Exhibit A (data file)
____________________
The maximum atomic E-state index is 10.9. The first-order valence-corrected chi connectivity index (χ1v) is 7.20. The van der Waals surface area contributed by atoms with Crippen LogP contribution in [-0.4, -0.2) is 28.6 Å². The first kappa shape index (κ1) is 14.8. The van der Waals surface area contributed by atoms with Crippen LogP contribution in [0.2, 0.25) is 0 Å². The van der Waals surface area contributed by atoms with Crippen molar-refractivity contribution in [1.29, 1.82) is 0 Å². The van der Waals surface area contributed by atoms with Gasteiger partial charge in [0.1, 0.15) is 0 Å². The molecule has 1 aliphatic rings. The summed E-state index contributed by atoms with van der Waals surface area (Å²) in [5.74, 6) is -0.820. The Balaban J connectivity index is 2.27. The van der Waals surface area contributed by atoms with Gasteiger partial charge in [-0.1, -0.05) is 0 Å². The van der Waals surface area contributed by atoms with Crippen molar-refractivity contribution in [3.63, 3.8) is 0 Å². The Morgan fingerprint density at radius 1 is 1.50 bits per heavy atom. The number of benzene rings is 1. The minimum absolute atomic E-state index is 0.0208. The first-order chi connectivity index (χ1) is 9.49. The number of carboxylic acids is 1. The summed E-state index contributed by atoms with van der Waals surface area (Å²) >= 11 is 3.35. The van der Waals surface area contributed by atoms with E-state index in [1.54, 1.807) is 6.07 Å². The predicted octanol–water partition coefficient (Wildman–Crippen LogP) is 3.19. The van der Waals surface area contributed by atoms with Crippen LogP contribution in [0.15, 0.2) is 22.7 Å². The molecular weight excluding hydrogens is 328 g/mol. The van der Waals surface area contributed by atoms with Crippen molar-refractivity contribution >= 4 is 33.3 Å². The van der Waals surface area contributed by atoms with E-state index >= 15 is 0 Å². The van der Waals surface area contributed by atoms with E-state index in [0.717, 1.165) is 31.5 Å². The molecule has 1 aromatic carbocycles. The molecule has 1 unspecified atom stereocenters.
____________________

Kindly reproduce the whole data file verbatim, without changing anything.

The maximum atomic E-state index is 10.9. The first-order valence-corrected chi connectivity index (χ1v) is 7.20. The van der Waals surface area contributed by atoms with Crippen LogP contribution in [-0.4, -0.2) is 28.6 Å². The first kappa shape index (κ1) is 14.8. The van der Waals surface area contributed by atoms with Crippen LogP contribution in [0.2, 0.25) is 0 Å². The van der Waals surface area contributed by atoms with Crippen molar-refractivity contribution in [1.29, 1.82) is 0 Å². The van der Waals surface area contributed by atoms with Gasteiger partial charge in [0.1, 0.15) is 0 Å². The molecule has 1 aliphatic rings. The summed E-state index contributed by atoms with van der Waals surface area (Å²) in [5.74, 6) is -0.820. The Balaban J connectivity index is 2.27. The van der Waals surface area contributed by atoms with Gasteiger partial charge in [-0.1, -0.05) is 0 Å². The van der Waals surface area contributed by atoms with Crippen molar-refractivity contribution in [3.63, 3.8) is 0 Å². The Morgan fingerprint density at radius 1 is 1.50 bits per heavy atom. The number of benzene rings is 1. The minimum absolute atomic E-state index is 0.0208. The first-order chi connectivity index (χ1) is 9.49. The number of carboxylic acids is 1. The summed E-state index contributed by atoms with van der Waals surface area (Å²) >= 11 is 3.35. The van der Waals surface area contributed by atoms with E-state index in [1.54, 1.807) is 6.07 Å². The predicted octanol–water partition coefficient (Wildman–Crippen LogP) is 3.19. The van der Waals surface area contributed by atoms with Crippen LogP contribution in [0.15, 0.2) is 22.7 Å². The molecular weight excluding hydrogens is 328 g/mol. The van der Waals surface area contributed by atoms with Crippen molar-refractivity contribution >= 4 is 33.3 Å². The van der Waals surface area contributed by atoms with E-state index >= 15 is 0 Å². The van der Waals surface area contributed by atoms with E-state index in [0.717, 1.165) is 31.5 Å². The molecule has 1 aromatic carbocycles. The molecule has 1 unspecified atom stereocenters.